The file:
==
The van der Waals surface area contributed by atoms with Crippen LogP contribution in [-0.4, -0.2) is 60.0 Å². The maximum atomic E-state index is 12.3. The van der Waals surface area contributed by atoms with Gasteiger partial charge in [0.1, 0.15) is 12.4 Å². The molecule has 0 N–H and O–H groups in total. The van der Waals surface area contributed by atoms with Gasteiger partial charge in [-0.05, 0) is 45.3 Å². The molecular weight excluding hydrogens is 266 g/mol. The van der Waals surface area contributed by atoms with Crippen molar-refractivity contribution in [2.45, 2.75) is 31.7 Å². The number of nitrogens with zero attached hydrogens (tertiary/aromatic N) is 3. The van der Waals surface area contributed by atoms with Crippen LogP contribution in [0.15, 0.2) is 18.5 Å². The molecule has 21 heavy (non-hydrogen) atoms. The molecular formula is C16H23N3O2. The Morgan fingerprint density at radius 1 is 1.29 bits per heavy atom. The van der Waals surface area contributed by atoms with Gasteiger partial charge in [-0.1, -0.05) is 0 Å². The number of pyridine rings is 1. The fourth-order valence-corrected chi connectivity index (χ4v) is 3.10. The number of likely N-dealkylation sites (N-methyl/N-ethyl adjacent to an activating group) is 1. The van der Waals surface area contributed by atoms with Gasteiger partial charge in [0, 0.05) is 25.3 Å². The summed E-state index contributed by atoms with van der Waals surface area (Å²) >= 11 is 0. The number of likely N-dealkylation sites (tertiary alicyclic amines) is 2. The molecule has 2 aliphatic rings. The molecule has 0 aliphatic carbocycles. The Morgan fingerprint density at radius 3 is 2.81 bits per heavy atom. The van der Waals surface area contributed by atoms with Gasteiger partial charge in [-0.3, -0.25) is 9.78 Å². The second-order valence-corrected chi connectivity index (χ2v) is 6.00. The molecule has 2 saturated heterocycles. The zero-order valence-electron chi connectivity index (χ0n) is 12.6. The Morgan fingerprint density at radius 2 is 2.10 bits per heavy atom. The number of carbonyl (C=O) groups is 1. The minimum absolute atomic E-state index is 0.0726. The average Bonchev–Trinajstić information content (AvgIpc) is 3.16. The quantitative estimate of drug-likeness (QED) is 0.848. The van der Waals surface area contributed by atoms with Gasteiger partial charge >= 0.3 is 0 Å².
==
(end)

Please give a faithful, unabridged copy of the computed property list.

The van der Waals surface area contributed by atoms with Crippen LogP contribution in [-0.4, -0.2) is 60.0 Å². The maximum atomic E-state index is 12.3. The van der Waals surface area contributed by atoms with Gasteiger partial charge in [0.1, 0.15) is 12.4 Å². The molecule has 0 N–H and O–H groups in total. The van der Waals surface area contributed by atoms with Gasteiger partial charge in [-0.05, 0) is 45.3 Å². The molecular weight excluding hydrogens is 266 g/mol. The van der Waals surface area contributed by atoms with Crippen molar-refractivity contribution in [2.45, 2.75) is 31.7 Å². The number of nitrogens with zero attached hydrogens (tertiary/aromatic N) is 3. The van der Waals surface area contributed by atoms with Crippen LogP contribution in [0.15, 0.2) is 18.5 Å². The molecule has 21 heavy (non-hydrogen) atoms. The molecular formula is C16H23N3O2. The Morgan fingerprint density at radius 1 is 1.29 bits per heavy atom. The van der Waals surface area contributed by atoms with Gasteiger partial charge in [-0.1, -0.05) is 0 Å². The number of pyridine rings is 1. The fourth-order valence-corrected chi connectivity index (χ4v) is 3.10. The number of likely N-dealkylation sites (N-methyl/N-ethyl adjacent to an activating group) is 1. The van der Waals surface area contributed by atoms with Gasteiger partial charge in [0, 0.05) is 25.3 Å². The summed E-state index contributed by atoms with van der Waals surface area (Å²) >= 11 is 0. The number of likely N-dealkylation sites (tertiary alicyclic amines) is 2. The molecule has 2 aliphatic rings. The molecule has 0 aliphatic carbocycles. The Morgan fingerprint density at radius 3 is 2.81 bits per heavy atom. The van der Waals surface area contributed by atoms with Gasteiger partial charge in [-0.3, -0.25) is 9.78 Å². The second-order valence-corrected chi connectivity index (χ2v) is 6.00. The molecule has 2 saturated heterocycles. The zero-order valence-electron chi connectivity index (χ0n) is 12.6. The Morgan fingerprint density at radius 2 is 2.10 bits per heavy atom. The number of carbonyl (C=O) groups is 1. The minimum absolute atomic E-state index is 0.0726. The average Bonchev–Trinajstić information content (AvgIpc) is 3.16. The quantitative estimate of drug-likeness (QED) is 0.848. The van der Waals surface area contributed by atoms with Gasteiger partial charge >= 0.3 is 0 Å².